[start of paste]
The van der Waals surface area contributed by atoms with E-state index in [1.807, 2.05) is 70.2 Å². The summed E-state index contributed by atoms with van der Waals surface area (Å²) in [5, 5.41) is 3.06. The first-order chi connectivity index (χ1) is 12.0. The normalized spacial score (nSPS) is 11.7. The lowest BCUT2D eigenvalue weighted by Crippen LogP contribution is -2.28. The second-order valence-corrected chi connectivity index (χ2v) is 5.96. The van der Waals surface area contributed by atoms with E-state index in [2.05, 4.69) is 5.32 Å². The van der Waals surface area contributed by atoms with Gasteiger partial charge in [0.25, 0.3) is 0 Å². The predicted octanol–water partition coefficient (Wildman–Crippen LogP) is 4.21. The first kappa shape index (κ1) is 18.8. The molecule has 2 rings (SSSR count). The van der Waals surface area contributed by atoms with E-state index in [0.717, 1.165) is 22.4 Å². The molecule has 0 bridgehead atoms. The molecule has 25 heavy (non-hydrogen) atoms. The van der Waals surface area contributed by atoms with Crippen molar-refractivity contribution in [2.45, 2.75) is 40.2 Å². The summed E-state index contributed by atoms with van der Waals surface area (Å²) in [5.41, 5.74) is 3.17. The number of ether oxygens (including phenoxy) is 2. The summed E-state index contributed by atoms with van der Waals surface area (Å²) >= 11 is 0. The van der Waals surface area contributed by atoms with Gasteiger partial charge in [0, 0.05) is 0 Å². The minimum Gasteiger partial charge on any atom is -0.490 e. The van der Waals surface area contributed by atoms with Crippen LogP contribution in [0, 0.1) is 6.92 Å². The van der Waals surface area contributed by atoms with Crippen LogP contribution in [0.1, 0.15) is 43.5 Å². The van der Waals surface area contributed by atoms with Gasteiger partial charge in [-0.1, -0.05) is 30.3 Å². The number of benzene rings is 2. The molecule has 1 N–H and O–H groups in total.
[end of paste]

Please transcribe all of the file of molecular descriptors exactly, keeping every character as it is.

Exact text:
The van der Waals surface area contributed by atoms with E-state index in [1.807, 2.05) is 70.2 Å². The summed E-state index contributed by atoms with van der Waals surface area (Å²) in [5, 5.41) is 3.06. The first-order chi connectivity index (χ1) is 12.0. The normalized spacial score (nSPS) is 11.7. The lowest BCUT2D eigenvalue weighted by Crippen LogP contribution is -2.28. The second-order valence-corrected chi connectivity index (χ2v) is 5.96. The van der Waals surface area contributed by atoms with E-state index in [2.05, 4.69) is 5.32 Å². The van der Waals surface area contributed by atoms with Gasteiger partial charge in [0.25, 0.3) is 0 Å². The predicted octanol–water partition coefficient (Wildman–Crippen LogP) is 4.21. The first kappa shape index (κ1) is 18.8. The molecule has 2 rings (SSSR count). The van der Waals surface area contributed by atoms with E-state index in [0.717, 1.165) is 22.4 Å². The molecule has 0 bridgehead atoms. The molecule has 25 heavy (non-hydrogen) atoms. The van der Waals surface area contributed by atoms with Crippen molar-refractivity contribution in [2.45, 2.75) is 40.2 Å². The summed E-state index contributed by atoms with van der Waals surface area (Å²) in [5.41, 5.74) is 3.17. The number of ether oxygens (including phenoxy) is 2. The summed E-state index contributed by atoms with van der Waals surface area (Å²) >= 11 is 0. The van der Waals surface area contributed by atoms with Gasteiger partial charge in [0, 0.05) is 0 Å². The minimum Gasteiger partial charge on any atom is -0.490 e. The van der Waals surface area contributed by atoms with Crippen LogP contribution in [0, 0.1) is 6.92 Å². The van der Waals surface area contributed by atoms with Crippen LogP contribution in [0.1, 0.15) is 43.5 Å². The van der Waals surface area contributed by atoms with Gasteiger partial charge in [-0.1, -0.05) is 30.3 Å². The number of benzene rings is 2. The molecule has 1 N–H and O–H groups in total.